Fuel Tank Cradle, Throttle, Starting Mag
While flying around, I had an opportunity to stop by Fantasy of Flight in Polk City, FL and have a look at their uncovered Jenny project. I took a bunch of measurements and I returned home ready to remake the fuel tank cradles.
Glen Marsh met me at the hangar and we started bending the new strips of .090 steel.
We used the usual system of steel blocks and a good hammer.
This time, we put the new straps in place, leveled the lower section and made a mark where the tab will be bent.
At this mark, the tab was bent.
Then everything was drilled.
To show you the difference, here is a picture of the new JN4D cradle on the left and the JN4D2 on the right.
Even better, here are the two new cradles.
Here I'm giving it a trial fit below.
Much better! Notice there are only three slats.
One of the things I measured at the Fantasy of Flight Jenny was the measurement between the top of the firewall and the top of the fuel tank. It was 1 1/2 inches. I set our fuel tank to this dimension.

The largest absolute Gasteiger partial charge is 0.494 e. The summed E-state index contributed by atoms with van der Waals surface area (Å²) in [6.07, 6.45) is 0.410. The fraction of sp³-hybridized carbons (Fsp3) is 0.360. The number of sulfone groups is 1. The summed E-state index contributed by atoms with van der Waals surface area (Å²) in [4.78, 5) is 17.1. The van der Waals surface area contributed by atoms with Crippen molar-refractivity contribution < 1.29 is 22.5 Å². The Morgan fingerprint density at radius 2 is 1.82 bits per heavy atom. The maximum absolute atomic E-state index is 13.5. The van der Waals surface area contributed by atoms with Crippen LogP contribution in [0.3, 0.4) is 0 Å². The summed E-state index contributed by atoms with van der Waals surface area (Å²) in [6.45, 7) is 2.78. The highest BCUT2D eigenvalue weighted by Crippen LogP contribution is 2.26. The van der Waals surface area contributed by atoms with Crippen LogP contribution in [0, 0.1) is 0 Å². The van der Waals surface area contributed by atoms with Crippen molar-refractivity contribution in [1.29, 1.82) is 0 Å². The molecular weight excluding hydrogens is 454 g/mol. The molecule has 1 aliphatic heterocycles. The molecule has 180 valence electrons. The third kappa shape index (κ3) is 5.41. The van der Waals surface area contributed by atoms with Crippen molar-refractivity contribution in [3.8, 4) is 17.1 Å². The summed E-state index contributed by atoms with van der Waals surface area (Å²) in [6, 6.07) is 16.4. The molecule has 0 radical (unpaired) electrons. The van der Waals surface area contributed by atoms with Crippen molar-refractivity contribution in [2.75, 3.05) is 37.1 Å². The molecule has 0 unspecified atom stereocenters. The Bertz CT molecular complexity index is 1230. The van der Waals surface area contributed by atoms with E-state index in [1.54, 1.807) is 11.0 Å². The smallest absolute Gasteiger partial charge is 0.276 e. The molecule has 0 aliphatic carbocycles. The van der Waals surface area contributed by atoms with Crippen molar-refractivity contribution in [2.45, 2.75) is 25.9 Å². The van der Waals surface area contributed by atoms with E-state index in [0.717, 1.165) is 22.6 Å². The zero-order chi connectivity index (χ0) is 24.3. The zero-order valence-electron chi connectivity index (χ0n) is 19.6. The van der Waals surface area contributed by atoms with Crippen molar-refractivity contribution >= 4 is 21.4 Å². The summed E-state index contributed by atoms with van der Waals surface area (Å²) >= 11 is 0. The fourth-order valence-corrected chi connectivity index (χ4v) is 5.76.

During the week, I got a nice e-mail from John Cole from Peoria , AZ. He sent me a picture of the Jenny model he had built.
I refinished an old Proctor 1/6th scale r/c Jenny, and decided to jazz it up a bit. I painted it to resemble one of the a/c purchased by Heddon Tackle Co. of Dowagiac, MI. They used it to fly into large fishing meets, delivering their lures, giving rides, etc. I used the old Renwal plastic kit for reference, and the model certainly gets some attention (laughs) at the meets!!
Take care, and keep up the incredible work on your airplane.
Thanks, John for sharing pictures of your beautiful model.
I had been giving a lot of thought to the Hisso engine lately and one of the things I thought long and hard about was starting the engine. With a 9 1/2 ft. propeller and the E2 version of the Hisso (high compression), hand propping the engine was looking like a challenge. In the old Hisso manual, I read about a starting magneto that they used back then. With the engine on a compression stroke, spinning this crank would cause the spark plug to fire and the engine to start. No hand propping required. Man, I thought, I gotta have one of those!
But where was I going to find one?
Fellow old aeroplane restorer Jim Hammond just happened to have a spare and he was kind enough to send it to me. I can't wait to see how it works. Thanks, Jim!
John Gaertner sent me pictures of his progress. He finished the throttle castings and throttle arms.
And also shaped the wing tip bow on the final remaining wing.
That's it for now. More soon.